Maruti launched its mid-size sedan, the Ciaz, on October 6 and had opened bookings prior to the launch with the company even claiming that it had received over 10,000 bookings. The company accepted bookings for the Ciaz without publicly displaying the car or revealing its price or technical specifications. This particular action has not gone down well with former Railways Minister and MP Dinesh Trivedi, who has filed a complaint with consumer affairs ministry. Trivedi says that he has done so because of the numerous complaints received from the public about the pre-launch booking.
According to the Consumer Protection Act “a consumer has the right to be informed about the quality, quantity, potency, purity, standard and price of goods so as to protect the consumer against unfair trade practices”. The Ministry believes that the way in which the new car was promoted amounts to “misleading the customers”, it has sent a letter to the chairman and MD of Maruti Suzuki asking them why it shouldn’t take action against the company.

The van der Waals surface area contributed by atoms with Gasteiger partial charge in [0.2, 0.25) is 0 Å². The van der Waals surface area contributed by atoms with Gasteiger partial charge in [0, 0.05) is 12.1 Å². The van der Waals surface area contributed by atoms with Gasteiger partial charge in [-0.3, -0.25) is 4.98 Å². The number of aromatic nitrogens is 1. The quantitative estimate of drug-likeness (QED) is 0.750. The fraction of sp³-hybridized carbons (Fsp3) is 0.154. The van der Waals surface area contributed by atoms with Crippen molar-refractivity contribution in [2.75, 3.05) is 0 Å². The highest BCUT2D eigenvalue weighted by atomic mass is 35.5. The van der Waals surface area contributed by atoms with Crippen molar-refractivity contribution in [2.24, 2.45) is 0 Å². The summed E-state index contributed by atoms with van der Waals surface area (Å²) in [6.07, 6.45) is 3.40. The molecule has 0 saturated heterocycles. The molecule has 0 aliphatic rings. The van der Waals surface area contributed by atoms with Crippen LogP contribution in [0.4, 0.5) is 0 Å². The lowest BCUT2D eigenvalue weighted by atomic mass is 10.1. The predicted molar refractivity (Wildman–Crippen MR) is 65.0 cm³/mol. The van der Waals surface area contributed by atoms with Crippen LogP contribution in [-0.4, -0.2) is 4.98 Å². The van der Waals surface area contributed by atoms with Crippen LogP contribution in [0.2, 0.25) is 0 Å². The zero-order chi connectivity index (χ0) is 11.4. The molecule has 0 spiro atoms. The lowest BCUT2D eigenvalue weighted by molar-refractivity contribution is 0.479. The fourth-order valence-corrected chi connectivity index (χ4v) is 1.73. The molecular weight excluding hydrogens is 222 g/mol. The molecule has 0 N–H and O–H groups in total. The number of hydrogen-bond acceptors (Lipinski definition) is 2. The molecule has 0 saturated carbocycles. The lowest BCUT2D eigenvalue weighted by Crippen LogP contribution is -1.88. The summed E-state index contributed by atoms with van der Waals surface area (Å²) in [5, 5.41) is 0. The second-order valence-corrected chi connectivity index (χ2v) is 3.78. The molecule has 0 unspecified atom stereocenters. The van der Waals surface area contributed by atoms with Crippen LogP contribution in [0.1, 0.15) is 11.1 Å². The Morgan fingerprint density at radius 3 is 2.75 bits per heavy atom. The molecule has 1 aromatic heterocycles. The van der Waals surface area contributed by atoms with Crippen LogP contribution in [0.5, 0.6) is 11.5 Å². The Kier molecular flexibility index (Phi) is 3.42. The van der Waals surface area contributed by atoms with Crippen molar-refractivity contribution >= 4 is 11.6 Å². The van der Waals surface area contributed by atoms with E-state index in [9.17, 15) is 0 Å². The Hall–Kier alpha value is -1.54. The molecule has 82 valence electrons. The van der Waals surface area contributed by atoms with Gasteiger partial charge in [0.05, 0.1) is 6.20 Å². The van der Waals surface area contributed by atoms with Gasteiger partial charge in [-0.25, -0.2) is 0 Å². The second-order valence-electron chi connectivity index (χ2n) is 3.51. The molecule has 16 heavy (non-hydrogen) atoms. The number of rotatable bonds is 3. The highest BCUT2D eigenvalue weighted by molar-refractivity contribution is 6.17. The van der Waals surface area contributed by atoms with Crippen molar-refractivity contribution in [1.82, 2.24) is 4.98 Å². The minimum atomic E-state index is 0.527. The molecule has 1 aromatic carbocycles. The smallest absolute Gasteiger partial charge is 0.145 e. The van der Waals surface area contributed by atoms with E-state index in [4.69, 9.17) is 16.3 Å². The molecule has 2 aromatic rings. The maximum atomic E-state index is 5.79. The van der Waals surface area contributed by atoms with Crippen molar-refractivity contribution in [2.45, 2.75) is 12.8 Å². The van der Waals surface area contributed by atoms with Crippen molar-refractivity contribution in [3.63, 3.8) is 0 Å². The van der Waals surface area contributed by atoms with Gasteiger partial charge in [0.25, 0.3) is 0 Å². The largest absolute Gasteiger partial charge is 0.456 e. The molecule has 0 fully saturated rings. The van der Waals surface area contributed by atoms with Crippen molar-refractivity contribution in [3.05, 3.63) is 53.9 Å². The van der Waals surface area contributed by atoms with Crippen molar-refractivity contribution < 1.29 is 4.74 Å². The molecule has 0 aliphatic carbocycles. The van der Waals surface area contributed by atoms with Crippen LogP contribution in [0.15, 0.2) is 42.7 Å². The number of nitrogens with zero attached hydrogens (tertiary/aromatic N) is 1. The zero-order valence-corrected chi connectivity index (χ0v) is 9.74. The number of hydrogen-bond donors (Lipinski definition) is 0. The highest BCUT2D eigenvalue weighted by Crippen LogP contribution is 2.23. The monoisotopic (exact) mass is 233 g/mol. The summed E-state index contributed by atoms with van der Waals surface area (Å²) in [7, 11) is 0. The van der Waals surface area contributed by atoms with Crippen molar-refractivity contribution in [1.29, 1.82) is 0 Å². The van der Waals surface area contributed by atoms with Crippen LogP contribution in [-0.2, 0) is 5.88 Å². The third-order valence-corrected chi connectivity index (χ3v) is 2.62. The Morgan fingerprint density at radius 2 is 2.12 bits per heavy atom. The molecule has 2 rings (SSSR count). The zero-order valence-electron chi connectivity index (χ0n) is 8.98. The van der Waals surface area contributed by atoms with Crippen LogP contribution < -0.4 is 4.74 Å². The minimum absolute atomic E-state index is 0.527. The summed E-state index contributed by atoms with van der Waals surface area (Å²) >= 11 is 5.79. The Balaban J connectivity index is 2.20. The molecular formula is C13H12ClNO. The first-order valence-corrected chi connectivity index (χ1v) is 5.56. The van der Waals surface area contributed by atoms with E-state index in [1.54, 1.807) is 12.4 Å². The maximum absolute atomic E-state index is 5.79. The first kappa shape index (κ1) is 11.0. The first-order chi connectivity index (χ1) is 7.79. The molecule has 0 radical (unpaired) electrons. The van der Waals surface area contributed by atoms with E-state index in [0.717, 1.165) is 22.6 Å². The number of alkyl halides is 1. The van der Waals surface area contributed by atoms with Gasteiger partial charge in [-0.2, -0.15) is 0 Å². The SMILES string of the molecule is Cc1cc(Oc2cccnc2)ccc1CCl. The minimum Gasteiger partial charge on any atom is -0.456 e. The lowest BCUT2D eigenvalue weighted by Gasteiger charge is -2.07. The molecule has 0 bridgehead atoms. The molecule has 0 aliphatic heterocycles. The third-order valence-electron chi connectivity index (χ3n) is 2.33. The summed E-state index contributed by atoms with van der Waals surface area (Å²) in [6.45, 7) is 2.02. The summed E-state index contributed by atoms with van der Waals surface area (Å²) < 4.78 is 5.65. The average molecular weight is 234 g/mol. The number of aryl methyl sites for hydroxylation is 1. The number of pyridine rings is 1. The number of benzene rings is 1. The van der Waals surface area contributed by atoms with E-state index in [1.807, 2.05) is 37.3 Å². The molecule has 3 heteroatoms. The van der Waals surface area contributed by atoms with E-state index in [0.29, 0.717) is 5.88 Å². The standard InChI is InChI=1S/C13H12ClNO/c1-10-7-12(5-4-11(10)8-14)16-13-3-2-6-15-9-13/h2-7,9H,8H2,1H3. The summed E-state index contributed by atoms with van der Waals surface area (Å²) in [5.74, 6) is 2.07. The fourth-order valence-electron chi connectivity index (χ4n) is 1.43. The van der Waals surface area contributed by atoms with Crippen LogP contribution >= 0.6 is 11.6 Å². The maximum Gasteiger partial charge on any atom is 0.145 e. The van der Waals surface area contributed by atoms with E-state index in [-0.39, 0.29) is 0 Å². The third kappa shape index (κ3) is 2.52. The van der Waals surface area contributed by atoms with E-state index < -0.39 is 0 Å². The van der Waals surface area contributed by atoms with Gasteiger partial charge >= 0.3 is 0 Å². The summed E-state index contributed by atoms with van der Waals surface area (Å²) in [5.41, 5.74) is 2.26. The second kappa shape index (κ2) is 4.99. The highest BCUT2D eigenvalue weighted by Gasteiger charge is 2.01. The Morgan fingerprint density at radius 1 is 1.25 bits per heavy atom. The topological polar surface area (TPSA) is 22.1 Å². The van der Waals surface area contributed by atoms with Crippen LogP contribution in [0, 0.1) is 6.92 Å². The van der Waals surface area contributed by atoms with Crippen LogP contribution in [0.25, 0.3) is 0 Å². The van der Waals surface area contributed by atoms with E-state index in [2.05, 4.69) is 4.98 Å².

Maruti Suzuki has responded by saying that, it has in no way engaged in unfair trade practice or violated the rights of the customers. It says that the customers were not forced to book the car and they also have a choice of canceling their booking at a later stage in which case, the token amount they have paid will also be refunded to them.
Booking of cars before launch is not an uncommon practice in the automotive industry and is followed by other manufacturers as well. Examples are Honda with the Amaze, Tata Motors with the Zest and Hyundai with the i10 Grand.